critical-thinking self-develop science

Peak- Secrets from the New Science of Expertise

Book title: Peak: Secrets from the New Science of Expertise (2017)

Chapter 1.

First it explains the value of purposeful practice in expanding your physical and mental capacity for generating greater achievements in the future. It emphasizes the importance of taking small steps on a regular basis and gathering feedback on what you are doing effectively and ineffectively.

Chapter 2.

Then the authors explain how to learn how to specifically harness your mental adaptability to develop new skills and move beyond the status quo. It also explains how your potential is not fixed, but rather is something that can be continually expanded.

Chapter 3.

The authors explain the importance of mental representations. And emphasizing the importance of actually seeing the level of performance that you are aspiring to reach. By visualizing the details of what needs to happen, you are able to see the pieces and patterns that are necessary for a great performance.


Chapter 4 explains the steps involved in deliberate practice, the best way to improve your performance in any type of activity. By progressing forward in a more intentional and effective way, e.g., logging performance, logging errors, analyzing logs, getting instant feedbacks from good coaches, 1-1 individualized tutoring, allowing errors in the OK plateau phase; ……

Chapter 5.

Chapter 5 showcases how deliberate practice can be used in actual job situations regardless of the type of work that you do. Then the authors explained how deliberate practice can be applied in everyday life situations whether you’re exercising, parenting, or enjoying a hobby.

Chapter 7.

Chapter 7 explains and analyzes the world-class experts and explains what is involved. It analyzes cases like the three chess master sisters from Hungarian. (1) initial interests get motivated in the childhood; (2) deliberated practices take time, hard focus and analytical reasoning and planning; (3) right mentors and coaches;

In the 1960s, the psychologists Paul Fitts and Michael Posner attempted to answer this question by describing the three stages that anyone goes through when acquiring a new skill.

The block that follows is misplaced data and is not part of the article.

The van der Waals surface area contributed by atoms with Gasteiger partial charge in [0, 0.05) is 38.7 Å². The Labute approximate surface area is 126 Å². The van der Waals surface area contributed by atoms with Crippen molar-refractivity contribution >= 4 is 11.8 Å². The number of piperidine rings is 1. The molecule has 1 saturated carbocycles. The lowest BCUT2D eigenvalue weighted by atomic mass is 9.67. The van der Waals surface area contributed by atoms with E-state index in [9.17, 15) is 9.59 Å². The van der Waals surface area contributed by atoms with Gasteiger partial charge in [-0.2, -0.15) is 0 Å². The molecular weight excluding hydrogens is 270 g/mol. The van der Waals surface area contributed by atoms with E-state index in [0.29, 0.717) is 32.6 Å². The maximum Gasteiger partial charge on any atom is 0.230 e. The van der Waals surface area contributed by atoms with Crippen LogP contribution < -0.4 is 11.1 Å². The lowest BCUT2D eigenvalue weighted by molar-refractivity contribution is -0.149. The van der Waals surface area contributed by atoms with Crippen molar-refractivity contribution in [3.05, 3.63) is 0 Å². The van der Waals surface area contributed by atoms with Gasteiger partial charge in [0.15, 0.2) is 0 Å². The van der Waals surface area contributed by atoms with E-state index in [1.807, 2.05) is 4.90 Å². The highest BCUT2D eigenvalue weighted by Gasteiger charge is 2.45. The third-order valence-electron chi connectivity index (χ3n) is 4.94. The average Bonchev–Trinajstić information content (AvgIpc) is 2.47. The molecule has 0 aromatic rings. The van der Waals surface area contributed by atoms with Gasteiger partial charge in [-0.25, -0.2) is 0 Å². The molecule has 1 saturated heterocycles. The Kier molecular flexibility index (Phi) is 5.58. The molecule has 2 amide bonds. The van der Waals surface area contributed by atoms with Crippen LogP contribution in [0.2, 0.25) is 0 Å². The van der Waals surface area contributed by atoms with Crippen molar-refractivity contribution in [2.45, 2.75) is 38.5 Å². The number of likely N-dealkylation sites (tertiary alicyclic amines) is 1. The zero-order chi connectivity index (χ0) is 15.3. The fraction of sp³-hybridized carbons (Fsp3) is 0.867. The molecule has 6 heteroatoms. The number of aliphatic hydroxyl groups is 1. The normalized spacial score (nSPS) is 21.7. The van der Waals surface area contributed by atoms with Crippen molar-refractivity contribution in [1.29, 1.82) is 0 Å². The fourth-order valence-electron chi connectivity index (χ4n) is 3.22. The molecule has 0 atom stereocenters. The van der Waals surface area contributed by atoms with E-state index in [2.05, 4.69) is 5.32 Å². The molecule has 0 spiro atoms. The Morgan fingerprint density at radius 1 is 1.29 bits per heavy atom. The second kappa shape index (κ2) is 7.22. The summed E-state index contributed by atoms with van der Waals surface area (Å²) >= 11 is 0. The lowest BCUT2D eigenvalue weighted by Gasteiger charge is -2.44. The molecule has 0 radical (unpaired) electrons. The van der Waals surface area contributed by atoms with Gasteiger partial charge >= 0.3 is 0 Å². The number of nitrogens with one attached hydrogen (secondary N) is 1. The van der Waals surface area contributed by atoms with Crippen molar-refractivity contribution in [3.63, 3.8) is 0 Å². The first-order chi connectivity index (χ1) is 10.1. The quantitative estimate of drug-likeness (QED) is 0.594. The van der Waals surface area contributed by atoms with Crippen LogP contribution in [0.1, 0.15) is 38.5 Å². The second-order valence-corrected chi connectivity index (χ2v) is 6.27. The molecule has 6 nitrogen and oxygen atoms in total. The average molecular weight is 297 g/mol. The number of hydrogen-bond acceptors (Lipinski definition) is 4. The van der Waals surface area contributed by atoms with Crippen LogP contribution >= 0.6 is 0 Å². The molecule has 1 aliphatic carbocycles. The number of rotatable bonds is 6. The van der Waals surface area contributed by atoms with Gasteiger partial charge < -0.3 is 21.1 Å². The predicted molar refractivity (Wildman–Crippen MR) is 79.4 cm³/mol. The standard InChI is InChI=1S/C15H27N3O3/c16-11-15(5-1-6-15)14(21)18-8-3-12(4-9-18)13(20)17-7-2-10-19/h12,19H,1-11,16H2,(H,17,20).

During the first phase, known as the “cognitive stage,” you’re intellectualizing the task and discovering new strategies to accomplish it more proficiently.

During the second “associative stage,” you’re concentrating less, making fewer major errors, and generally becoming more efficient. Finally you reach what Fitts called the “autonomous stage,” when you figure that you’ve gotten as good as you need to get at the task and you’re basically running on autopilot. During that autonomous stage, you lose conscious control over what you’re doing.

As a task becomes automated, the parts of the brain involved in conscious reasoning become less active and other parts of the brain take over. you could call it the “OK plateau,” the point at which you decide you’re OK with how good you are at something, turn on autopilot, and stop improving.

What separates experts from the rest of us is that they tend to engage in a very directed, highly focused routine, which Ericsson has labeled “deliberate practice.” Having studied the best of the best in many different fields, he has found that top achievers tend to follow the same general pattern of development. They develop strategies for consciously keeping out of the autonomous stage while they practice by doing three things: focusing on their technique, staying goal-oriented, and getting constant and immediate feedback on their performance. In other words, they force themselves to stay in the “cognitive phase.”

When you want to get good at something, how you spend your time practicing is far more important than the amount of time you spend. … Regular practice simply isn’t enough. To improve, we must watch ourselves fail, and learn from our mistakes.

The best way to get out of the autonomous stage and off the OK plateau, Ericsson has found, is to actually practice failing. The secret to improving at a skill is to retain some degree of conscious control over it while practicing — to force oneself to stay out of autopilot.

How is it that we continue to surpass ourselves? Part of Ericsson’s answer is that the barriers we collectively set are as much psychological as innate.

Chapter 8.

Then the authors explodes the myth of natural talent. It shows in detail that great performers always got there through extraordinary practice.

Chapter 9.

Finally the authors guide the reader to think about the future of a world that applies deliberate practice on a regular basis and its impact on education, medicine, health, and relationships. They wrote, “Perhaps a better way to see ourselves would be as Homo exercens, or ‘practicing man,’ the species that takes control of its life through practice and makes of itself what it will.”

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